In all of the embodiments suggested herein for stylet 22 and elements 23, 25 shown in the drawings, it may be seen that these elements are characterized by a relatively blunt forward distal edge, incapable of cutting through flexible cannula 10.
1. In a catheter for intravenous injections:
elongate conduit means comprising a flexible hollowtube having a smooth continuous outer surface,
elongate force-transmitting means comprising a relatively rigid member axially aligned within said tube and longitudinally slidable relative thereto cutting means comprising a hardened end portion on said hollow tube and of uniform continuous external diameter with said outer surface thereof, said end portion having a cutting edge thereon,
ridge means comprising a radially inward projecting ridge on the inner surface of said end portion,
blunt distal edge means formed on said rigid member, said edge means having a bearing surface adapted to bear against said ridge on said end portion in force transmitting relationship, and with substantially uniform circumferential distribution of said force over said bearing surfaces and said ridge, whereby force applied to said relatively rigid member in a direction toward said end portion is transmitted to said end portion through said bearing surface and said ridge means,
said hardened end portion consisting of a relatively rigid cylindrical ferrule secured to said flexible hollow tube,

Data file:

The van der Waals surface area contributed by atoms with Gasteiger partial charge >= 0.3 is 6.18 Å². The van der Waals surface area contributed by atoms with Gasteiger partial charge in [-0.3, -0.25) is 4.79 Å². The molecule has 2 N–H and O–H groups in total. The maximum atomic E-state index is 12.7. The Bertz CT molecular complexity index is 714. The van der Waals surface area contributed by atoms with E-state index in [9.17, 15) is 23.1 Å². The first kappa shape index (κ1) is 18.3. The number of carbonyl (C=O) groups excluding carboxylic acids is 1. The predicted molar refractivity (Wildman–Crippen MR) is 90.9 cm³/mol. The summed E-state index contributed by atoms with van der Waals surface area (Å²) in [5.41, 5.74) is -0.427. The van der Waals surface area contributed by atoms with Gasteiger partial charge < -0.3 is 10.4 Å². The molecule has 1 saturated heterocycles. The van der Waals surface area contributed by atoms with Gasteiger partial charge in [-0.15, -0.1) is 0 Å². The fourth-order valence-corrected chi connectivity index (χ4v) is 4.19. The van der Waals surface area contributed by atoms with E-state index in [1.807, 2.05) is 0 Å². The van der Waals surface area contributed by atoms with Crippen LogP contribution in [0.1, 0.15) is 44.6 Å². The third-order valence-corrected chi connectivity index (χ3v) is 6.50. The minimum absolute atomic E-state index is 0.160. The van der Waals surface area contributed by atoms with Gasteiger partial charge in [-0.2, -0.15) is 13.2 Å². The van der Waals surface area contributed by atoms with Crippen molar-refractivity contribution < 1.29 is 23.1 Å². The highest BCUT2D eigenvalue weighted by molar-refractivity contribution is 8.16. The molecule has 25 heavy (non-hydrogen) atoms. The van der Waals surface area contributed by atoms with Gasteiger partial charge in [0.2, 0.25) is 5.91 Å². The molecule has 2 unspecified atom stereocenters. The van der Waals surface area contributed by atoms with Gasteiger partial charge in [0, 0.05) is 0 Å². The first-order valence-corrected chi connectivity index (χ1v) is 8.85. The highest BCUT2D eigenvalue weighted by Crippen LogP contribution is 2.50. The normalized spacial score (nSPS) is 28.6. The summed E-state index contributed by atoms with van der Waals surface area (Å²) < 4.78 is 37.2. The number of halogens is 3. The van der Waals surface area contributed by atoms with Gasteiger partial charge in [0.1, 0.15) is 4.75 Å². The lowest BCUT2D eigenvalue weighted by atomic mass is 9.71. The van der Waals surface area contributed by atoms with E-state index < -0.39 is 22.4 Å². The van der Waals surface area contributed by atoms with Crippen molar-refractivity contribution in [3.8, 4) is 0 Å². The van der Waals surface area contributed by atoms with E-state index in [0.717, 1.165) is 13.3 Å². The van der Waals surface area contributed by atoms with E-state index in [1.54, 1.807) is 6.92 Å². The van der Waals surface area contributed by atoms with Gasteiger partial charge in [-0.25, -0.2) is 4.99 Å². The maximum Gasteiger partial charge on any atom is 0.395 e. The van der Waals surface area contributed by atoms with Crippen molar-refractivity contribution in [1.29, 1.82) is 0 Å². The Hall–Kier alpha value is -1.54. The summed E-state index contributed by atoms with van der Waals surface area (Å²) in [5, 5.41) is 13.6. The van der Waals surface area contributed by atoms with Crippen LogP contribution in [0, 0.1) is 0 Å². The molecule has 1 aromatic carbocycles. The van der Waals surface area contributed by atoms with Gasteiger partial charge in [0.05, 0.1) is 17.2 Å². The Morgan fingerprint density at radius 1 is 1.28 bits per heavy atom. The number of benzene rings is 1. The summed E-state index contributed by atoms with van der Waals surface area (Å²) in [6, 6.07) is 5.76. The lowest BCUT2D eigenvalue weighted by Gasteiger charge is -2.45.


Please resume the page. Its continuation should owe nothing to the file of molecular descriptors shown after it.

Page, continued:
an inner dividing partition situated within said ferrule, and
a forward cutting edge on said inner dividing partition for fragmenting particles cut by said cutting edge on said hardened end portion.
2. In a catheter for intravenous injections:
elongate conduit means comprising a flexible hollow tube having a smooth continuous outer surface,
elongate force-transmitting means comprising a relatively rigid hollow cylindrical member axially aligned within said tube and longitudinally slidable relative thereto,
cutting means comprising a hardened end portion on said hollow tube and of uniform continuous diameter with said outer surface thereof, said end portion consisting of a relatively rigid cylindrical ferrule secured to said flexible hollow tube and having a cutting edge on said ferrule,
ridge means comprising a radially inwardly projecting ridge having a conical bearing surface on the inner surface of said ferrule,
blunt distal edge means formed on said rigid member, said edge means having a conically contoured bearing surface for mating contact with said bearing surface on said inwardly projecting ridge in force-transmitting relationship,
an inner dividing partition secured within said ferrule, and
a forward cutting edge on said inner dividing partition for fragmenting particles cut by said cutting edge on said hardened end portion.